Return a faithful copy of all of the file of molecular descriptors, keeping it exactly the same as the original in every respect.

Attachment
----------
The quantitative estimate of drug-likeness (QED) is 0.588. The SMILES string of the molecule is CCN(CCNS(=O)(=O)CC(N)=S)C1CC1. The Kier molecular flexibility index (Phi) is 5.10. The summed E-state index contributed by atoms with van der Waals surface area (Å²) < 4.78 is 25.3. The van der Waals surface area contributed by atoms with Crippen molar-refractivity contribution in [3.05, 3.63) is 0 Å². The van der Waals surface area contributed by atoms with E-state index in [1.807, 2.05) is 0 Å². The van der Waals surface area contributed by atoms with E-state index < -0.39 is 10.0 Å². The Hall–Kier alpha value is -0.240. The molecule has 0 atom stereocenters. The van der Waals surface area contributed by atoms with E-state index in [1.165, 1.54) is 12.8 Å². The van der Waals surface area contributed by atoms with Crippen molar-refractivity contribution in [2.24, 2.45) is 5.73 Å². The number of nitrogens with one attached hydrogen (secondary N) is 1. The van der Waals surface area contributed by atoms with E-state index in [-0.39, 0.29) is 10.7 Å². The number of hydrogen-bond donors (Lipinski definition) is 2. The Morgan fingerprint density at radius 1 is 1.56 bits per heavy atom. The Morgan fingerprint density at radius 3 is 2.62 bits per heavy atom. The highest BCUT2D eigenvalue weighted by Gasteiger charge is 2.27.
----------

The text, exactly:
The quantitative estimate of drug-likeness (QED) is 0.588. The SMILES string of the molecule is CCN(CCNS(=O)(=O)CC(N)=S)C1CC1. The Kier molecular flexibility index (Phi) is 5.10. The summed E-state index contributed by atoms with van der Waals surface area (Å²) < 4.78 is 25.3. The van der Waals surface area contributed by atoms with Crippen molar-refractivity contribution in [3.05, 3.63) is 0 Å². The van der Waals surface area contributed by atoms with E-state index in [1.807, 2.05) is 0 Å². The van der Waals surface area contributed by atoms with E-state index < -0.39 is 10.0 Å². The Hall–Kier alpha value is -0.240. The molecule has 0 atom stereocenters. The van der Waals surface area contributed by atoms with E-state index in [1.165, 1.54) is 12.8 Å². The van der Waals surface area contributed by atoms with Crippen molar-refractivity contribution in [2.24, 2.45) is 5.73 Å². The number of nitrogens with one attached hydrogen (secondary N) is 1. The van der Waals surface area contributed by atoms with E-state index in [-0.39, 0.29) is 10.7 Å². The number of hydrogen-bond donors (Lipinski definition) is 2. The Morgan fingerprint density at radius 1 is 1.56 bits per heavy atom. The Morgan fingerprint density at radius 3 is 2.62 bits per heavy atom. The highest BCUT2D eigenvalue weighted by Gasteiger charge is 2.27.